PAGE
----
Mental health and injured workers: Depressive symptoms linked to delayed work-returns

New research from the Institute for Work & Health indicates that depressive symptoms are pervasive among workers disabled by musculoskeletal disorders. For those whose symptoms persist, sustainable work-returns are less likely, and treatment by a mental health professional may be needed to improve recovery.

Published: April 10, 2009

What role does mental health play in the recovery and return to work of workers with musculoskeletal disorders (MSDs)? How can family doctors be made more aware of potential mental health problems among injured workers? These are the types of questions being asked by the Institute for Work & Health (IWH) as it focuses its mental health research on the optimal clinical and workplace management of mental health disabilities.

Mental health disorders among working-age adults have a substantial impact on labour force participation, productivity and disability, says IWH President Dr. Cam Mustard. Yet, our knowledge of optimal practices for supporting the recovery and return to work of workers with mental health disorders, whether occurring on their own or with other injuries, is limited. How do we bring these workers back to sustainable work? That’s the mental health research focus at IWH.

Depressive symptoms “pervasive”

Answers are starting to come. An ongoing study at the Institute is looking at the relationship between depression and MSDs, namely back and upper extremity injuries.

Led by IWH Adjunct Scientist Dr. Renée-Louise Franche, director of disability prevention at the Occupational Health and Safety Agency for Healthcare in British Columbia, with the active involvement of IWH Research Associate Nancy Carnide, the study concludes that depressive symptoms are pervasive in workers with MSDs. This is particularly true in the weeks immediately following injury and among workers who later have problems returning to and staying at work.

The study, accepted for publication in the Canadian Journal of Psychiatry, follows a group of about 600 workers who had not been diagnosed with depression in the year prior to their injury. These workers were interviewed one month and six months after their injury. This is the first study we are aware of that followed a group of workers over time to document their mental health problems post injury, says Carnide.

The results are telling. One month after injury, just under half reported high levels of depressive symptoms. At the six-month mark, this group split almost equally into two: those whose symptoms had resolved and those who still reported high levels of depressive symptoms. Workers who had not reported depressive symptoms one month after their injury were unlikely to report them at six months.

Ongoing symptoms have effect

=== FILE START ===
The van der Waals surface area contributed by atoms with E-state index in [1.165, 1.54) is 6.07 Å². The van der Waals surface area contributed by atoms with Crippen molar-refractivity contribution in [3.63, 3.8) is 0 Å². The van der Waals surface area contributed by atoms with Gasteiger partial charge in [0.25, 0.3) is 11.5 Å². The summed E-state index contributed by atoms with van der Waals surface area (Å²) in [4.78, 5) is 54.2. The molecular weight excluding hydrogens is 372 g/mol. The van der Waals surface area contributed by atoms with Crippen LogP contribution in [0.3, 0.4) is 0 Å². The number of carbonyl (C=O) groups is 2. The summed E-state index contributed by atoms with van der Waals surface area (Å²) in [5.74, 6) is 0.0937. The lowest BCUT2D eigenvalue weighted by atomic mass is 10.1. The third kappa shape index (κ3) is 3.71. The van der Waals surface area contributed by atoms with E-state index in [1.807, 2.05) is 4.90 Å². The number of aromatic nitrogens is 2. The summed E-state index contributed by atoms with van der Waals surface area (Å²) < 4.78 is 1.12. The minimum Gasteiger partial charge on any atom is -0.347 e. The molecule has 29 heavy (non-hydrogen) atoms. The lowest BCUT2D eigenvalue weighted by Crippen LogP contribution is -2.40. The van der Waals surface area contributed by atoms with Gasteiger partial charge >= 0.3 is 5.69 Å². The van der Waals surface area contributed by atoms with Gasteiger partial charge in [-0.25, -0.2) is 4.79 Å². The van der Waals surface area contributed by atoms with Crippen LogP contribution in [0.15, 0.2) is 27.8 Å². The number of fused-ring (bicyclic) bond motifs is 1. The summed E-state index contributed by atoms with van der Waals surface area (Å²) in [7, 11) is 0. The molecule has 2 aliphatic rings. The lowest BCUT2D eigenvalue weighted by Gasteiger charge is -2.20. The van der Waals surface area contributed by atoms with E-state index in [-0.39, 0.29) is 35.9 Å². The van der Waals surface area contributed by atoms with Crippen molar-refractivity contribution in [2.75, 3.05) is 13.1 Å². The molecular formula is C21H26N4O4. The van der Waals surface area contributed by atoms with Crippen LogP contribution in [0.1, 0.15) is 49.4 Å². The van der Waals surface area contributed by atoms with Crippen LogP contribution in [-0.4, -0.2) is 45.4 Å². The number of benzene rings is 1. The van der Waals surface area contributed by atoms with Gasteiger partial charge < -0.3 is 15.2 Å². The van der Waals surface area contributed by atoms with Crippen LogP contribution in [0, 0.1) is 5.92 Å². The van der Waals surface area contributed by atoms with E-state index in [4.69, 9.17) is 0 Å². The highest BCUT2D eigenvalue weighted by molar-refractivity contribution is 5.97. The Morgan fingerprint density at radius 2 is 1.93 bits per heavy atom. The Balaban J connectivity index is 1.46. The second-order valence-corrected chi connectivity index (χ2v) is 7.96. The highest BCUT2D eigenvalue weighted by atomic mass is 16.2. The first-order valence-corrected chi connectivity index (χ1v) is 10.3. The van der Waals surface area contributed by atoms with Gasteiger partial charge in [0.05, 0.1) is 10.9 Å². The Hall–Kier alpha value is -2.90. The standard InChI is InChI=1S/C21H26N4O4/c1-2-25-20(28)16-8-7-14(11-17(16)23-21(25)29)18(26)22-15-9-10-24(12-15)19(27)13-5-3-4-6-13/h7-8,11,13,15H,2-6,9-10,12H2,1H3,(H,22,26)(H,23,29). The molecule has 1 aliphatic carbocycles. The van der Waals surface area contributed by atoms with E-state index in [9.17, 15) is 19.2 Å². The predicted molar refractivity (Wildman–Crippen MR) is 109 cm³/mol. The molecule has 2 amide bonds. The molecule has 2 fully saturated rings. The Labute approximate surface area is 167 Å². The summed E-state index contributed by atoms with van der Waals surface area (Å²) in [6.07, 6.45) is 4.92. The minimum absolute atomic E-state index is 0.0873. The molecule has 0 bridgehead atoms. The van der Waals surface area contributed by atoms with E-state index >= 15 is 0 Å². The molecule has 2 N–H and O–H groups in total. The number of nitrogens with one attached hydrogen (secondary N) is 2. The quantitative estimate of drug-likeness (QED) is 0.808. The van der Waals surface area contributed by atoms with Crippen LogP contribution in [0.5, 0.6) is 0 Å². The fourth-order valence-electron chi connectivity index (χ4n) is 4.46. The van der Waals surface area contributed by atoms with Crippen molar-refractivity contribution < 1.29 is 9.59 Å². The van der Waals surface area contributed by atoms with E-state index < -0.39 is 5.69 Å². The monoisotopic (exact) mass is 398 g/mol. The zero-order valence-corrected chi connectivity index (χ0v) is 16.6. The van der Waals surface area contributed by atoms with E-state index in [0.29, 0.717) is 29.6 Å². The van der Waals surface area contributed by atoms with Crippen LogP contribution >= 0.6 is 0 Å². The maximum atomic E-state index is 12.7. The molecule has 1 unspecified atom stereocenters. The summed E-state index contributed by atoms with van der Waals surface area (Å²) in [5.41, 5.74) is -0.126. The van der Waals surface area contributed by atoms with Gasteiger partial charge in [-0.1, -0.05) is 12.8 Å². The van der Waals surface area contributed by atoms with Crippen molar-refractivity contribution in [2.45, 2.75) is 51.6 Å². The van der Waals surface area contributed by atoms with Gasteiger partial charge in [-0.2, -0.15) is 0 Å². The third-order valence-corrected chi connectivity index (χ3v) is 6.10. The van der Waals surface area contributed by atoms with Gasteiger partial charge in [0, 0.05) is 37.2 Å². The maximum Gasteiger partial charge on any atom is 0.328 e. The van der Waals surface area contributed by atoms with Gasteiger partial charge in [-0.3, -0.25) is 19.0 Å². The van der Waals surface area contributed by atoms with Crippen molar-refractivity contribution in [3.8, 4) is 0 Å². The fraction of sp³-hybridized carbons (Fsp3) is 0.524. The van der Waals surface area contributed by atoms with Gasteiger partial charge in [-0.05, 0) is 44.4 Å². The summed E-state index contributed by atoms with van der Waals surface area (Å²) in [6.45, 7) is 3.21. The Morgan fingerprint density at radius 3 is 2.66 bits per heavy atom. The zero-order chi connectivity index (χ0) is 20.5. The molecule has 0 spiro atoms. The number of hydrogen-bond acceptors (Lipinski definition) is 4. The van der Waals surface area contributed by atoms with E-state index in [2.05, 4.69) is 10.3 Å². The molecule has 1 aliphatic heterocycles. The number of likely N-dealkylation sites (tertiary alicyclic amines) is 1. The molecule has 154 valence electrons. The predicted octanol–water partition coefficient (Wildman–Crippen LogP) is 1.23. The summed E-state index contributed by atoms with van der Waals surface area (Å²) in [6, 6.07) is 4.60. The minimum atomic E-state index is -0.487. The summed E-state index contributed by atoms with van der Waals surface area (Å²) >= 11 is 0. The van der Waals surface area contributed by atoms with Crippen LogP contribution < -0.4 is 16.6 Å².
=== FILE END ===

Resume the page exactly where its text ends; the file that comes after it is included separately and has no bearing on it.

The ongoing presence of depressive symptoms matters. Among those who had not returned to work or who had tried but left work again by the six-month mark, almost one in four had high levels of depressive symptoms. This was more than double the rate among injured workers who had returned to work and stayed.

Whether depressive symptoms contribute to or are the result of a delayed return to work could not be determined from our study, says Carnide. But, presumably, returning to the workforce and resuming regular routines can have a positive impact on injured workers’ mental health, especially for those who can maintain their return to work. That said, higher levels of depressive symptoms may develop in those struggling to return to work, making recurrences of work disability more likely.

Furthermore, injured workers with ongoing depressive symptoms do not seem to be getting the diagnosis and treatment that may be needed. Among those at the six-month mark who still reported high levels of depressive symptoms, relatively few (about one in eight) had been diagnosed with depression. (However, a limitation of this study is that depressive symptoms can be present due to a mental health condition other than depression, which was not assessed in the study.)

These findings indicate the mental health of injured workers needs to be addressed, says Carnide. It has been neglected for too long. They also reinforce the importance of the clinical assessment of depressive symptoms to identify who needs further assessment and treatment by a mental health professional.

We still need to understand what distinguishes a temporary reaction to a workplace injury from a problematic reaction, and within what time frame, Carnide points out. Nonetheless, our findings suggest an important window of opportunity for physicians to address symptoms prior to six months.

For summaries of IWH research, visit: